Moscoso introduces Washington Voting Rights Act
By STAFF REPORT
Bothell Reporter Reporter
January 25, 2013 · Updated 1:52 PM
The newly introduced Washington Voting Rights Act (WVRA), a measure to ensure all communities in Washington have a fair chance to elect candidates of their choice in local elections, will get a public hearing next Wednesday.
“A democracy is government by and for the people, and that means every citizen’s vote must count. How else can you guarantee accountability in government? That’s why we need election systems that provide all communities a fair chance to be represented in local governments throughout our state,” said Rep. Luis Moscoso, the bill’s prime sponsor.
The problem the WVRA will solve is polarized voting that denies voters an equal opportunity to influence elections. Currently, at-large elections occur where candidates run citywide or across an entire school district, and so can then exclude many voters from having a meaningful voice in local elections. If areas were broken up into smaller districts, the people elected would more accurately and more fairly represent their communities.
“When entire neighborhoods are left without a voice, the result is a lack of accountability at the local level. What it boils down to is streetlights that may not get fixed, roads and sidewalks that may not get adequate maintenance, and other public safety matters that are critical to the well-being of the families living in those neighborhoods. The Washington Voting Rights Act in House Bill 1413 is a very sensible solution to this problem,” Moscoso said.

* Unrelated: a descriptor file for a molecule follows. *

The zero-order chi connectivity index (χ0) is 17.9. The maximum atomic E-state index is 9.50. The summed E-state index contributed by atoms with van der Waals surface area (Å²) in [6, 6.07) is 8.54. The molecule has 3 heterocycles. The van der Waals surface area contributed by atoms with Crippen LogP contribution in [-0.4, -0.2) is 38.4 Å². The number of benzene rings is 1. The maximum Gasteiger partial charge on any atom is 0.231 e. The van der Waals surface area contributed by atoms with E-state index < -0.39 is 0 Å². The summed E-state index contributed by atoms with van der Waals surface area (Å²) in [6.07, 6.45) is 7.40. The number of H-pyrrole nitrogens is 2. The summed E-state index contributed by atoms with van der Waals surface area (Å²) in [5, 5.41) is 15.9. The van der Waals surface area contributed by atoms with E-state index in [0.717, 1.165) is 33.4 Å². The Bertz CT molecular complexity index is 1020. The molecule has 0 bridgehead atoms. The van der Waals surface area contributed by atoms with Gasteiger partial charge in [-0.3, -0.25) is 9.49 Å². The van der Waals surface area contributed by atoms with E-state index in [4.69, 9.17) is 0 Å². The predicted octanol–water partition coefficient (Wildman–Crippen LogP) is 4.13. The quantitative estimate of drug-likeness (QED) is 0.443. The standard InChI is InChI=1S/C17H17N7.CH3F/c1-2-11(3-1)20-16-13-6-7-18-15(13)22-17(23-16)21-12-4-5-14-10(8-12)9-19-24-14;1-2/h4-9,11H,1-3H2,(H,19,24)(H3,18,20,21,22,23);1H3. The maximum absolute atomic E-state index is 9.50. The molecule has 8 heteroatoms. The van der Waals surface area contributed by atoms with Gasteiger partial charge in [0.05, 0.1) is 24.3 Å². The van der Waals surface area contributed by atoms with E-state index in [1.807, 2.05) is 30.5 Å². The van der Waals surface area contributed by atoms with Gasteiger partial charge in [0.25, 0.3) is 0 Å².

The Mountlake Terrace Democrat, who serves Bothell as part of the 1st District, noted that the WVRA does not affect or have an impact on state-legislative elections since the state is already divided into 49 legislative districts that are distributed as fairly and proportionately as possible all across Washington.
“But what if these state-legislative elections were carried out at-large?” Moscoso asked. “You could then actually end up with a representative from clear across the state! How would this elected person know what the pressing issues are in your town? How could this new officeholder honestly represent you in the Legislature if he or she doesn’t even live in your area?”
The intent of the WVRA is to provide fair representation to every voter in the state and thus ensure that people in every community have a say on matters that are important to them.
If polarized voting is found in local elections, the WVRA gives local governments opportunities to change their electoral system. If they do not comply, they could be subject to appropriate remedies in court.
Counties, cities, school districts, port districts, public utility districts and fire districts are covered under the WVRA. However, cities of less than 1,000 and school districts of less than 250 students are exempt.
“My bill does not mandate any particular voting system and it does not require that candidates of any particular color or ethnicity get elected. Instead, it lets local governments solve the problem of voter exclusion in whatever way works for them. It gives every Washingtonian an equal opportunity to elect candidates of their choice so that everyone has fair representation,” Moscoso added.